Our fifth stop was for dessert, an icier version of ice cream called nieves (which means snow in Spanish). Andy checked out what flavors were available and recommended the nuez (nut). Seeing that all of his suggestions were on point, we had to listen to him.

These teeny cones were like a revelation: At first bite we thought, oh, sure, is good! And then with each bite our eyes got wider and our commentary grew from quiet “yum-o’s” (sorry this is how we actually talk), to all-caps-worthy yelling.

This was such a refreshing (and delicious) way to end the tour.

IMG_2150Well, at least the eating part of the tour. Right around the corner was a Mexican grocery store called La Plaza Tapatia. This place was a treasure trove of freshly baked goods, a meat department, vats of peppers, an entire CANDY ROOM, and many more amazing things. Seeing that this was a popular spot, Andy took us around the perimeter of the store, pointed a few things out, and gave us 15 minutes to run amok.

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The entire experience was four hours, and it flew by in a blur of eating and discovering delicious things we wouldn’t have known about otherwise. Alexis and I wholeheartedly endorse Columbus Food Adventures, and if tacos aren’t your thing, there are many other types of tours available here. You can even buy tickets as a gift (I’m winking really hard at all of you).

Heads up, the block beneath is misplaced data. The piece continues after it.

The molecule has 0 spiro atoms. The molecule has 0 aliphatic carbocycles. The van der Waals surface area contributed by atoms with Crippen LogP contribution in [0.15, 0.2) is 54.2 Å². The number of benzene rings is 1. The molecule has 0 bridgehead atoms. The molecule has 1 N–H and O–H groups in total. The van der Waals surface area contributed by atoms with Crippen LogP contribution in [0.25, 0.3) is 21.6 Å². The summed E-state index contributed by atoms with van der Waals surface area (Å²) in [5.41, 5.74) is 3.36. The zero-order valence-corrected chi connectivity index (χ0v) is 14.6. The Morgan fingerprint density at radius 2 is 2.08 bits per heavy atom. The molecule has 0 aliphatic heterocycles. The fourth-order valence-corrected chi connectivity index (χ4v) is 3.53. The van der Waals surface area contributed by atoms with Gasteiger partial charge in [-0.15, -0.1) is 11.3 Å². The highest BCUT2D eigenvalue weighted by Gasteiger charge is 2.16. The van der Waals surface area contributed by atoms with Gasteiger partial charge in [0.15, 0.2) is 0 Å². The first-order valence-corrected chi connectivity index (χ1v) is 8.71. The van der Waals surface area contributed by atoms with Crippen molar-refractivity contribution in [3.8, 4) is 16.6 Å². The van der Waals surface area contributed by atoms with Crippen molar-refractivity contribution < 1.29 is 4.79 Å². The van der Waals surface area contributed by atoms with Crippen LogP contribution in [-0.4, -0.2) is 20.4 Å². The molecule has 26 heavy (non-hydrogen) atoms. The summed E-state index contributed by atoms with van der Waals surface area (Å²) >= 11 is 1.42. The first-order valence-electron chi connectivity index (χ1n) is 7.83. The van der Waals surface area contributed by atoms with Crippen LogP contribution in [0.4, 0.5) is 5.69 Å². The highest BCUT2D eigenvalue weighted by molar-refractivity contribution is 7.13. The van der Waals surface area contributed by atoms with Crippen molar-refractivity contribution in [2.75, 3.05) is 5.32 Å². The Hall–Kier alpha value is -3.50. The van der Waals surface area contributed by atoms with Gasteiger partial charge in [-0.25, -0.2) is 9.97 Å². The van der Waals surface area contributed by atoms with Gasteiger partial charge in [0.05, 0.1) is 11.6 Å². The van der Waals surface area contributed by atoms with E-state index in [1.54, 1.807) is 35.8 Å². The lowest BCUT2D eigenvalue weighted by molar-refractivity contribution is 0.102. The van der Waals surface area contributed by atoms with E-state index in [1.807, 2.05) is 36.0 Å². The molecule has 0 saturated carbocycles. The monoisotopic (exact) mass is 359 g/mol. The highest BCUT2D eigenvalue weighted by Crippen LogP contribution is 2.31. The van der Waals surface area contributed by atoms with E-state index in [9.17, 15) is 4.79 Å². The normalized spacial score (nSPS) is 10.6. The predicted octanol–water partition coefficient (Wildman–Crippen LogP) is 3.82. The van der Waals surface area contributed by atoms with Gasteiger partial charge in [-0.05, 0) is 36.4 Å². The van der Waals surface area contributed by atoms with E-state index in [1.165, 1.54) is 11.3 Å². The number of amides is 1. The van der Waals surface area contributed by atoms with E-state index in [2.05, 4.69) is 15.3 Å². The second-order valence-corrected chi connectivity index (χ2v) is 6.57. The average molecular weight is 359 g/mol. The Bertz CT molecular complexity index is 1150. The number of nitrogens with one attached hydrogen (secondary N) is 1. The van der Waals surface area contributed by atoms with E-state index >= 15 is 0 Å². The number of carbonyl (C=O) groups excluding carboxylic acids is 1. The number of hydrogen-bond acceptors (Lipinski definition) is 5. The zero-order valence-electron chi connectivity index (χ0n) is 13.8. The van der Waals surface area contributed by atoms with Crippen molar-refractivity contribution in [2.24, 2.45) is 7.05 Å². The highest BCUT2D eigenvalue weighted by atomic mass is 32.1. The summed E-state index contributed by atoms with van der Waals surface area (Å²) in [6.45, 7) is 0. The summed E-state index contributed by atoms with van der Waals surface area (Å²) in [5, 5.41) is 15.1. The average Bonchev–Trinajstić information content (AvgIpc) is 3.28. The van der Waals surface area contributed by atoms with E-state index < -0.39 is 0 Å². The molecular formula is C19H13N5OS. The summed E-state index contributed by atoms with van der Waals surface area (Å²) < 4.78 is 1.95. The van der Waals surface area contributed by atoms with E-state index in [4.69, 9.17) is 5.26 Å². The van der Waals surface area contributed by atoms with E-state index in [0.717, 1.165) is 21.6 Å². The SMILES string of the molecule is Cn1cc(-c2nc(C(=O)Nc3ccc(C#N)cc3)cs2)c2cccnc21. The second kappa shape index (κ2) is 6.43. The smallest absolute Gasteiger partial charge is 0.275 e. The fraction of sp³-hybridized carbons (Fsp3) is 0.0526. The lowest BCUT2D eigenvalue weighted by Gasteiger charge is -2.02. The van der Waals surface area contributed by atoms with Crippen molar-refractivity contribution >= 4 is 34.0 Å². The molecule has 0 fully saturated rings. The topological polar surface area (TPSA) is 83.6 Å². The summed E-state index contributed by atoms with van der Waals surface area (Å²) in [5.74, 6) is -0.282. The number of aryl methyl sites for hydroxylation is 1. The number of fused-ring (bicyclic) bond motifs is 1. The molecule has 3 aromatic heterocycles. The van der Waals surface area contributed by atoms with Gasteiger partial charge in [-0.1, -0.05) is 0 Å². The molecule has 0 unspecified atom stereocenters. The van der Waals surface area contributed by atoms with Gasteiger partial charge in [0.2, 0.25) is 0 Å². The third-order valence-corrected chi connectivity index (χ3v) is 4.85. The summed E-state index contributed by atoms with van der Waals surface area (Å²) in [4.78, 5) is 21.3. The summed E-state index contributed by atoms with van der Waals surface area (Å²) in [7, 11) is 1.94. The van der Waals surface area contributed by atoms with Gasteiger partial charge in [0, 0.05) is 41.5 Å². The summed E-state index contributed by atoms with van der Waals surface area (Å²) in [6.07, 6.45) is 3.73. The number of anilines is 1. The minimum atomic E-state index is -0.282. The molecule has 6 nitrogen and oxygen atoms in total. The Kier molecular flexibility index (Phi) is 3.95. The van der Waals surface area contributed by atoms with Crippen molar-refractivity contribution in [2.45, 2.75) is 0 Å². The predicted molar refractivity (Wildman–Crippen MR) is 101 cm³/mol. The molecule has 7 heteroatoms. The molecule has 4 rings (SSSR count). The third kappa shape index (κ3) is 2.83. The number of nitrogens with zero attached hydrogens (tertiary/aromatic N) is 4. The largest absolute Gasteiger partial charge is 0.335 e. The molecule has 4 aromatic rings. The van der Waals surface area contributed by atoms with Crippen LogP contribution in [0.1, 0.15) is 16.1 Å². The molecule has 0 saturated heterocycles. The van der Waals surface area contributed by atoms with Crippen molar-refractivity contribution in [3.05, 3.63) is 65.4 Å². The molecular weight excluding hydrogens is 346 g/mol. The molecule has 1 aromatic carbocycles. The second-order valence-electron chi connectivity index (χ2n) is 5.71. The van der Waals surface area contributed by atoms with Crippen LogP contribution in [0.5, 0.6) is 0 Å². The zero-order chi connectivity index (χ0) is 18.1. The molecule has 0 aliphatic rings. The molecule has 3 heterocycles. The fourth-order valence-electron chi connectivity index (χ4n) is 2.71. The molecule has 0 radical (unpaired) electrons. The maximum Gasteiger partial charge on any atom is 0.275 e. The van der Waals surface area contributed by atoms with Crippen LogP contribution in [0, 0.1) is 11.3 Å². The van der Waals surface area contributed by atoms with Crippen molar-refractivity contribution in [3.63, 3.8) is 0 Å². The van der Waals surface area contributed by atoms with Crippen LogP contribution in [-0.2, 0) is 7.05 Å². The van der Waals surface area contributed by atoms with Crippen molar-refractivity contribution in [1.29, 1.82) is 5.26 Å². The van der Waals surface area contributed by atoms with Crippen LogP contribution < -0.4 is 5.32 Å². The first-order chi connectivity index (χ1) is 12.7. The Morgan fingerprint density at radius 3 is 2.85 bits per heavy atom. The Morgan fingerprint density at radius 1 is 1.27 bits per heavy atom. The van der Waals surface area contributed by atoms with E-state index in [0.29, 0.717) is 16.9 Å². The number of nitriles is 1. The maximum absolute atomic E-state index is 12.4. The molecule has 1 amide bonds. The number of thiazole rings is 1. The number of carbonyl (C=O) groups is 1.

(I’m hoping that note means Alicia is buying me tickets for Christmas.) I can’t say enough good things about our experience. You don’t just get bussed from one delicious, ridiculous snack to the next, you get a bit of history at each site. I mean, that’s why they call it a tour, dopes. I’m flattered that you’re still reading this, all fifteen hundred words, but how bout you stop, and go buy your own tickets. You won’t regret it.

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3 thoughts on “Columbus Food Adventures’ Taco Truck Tour

  1. Pingback: Sunday Brunch at Ethyl & Tank | Wander & Whine

  2. Pingback: Condado Tacos | Wander & Whine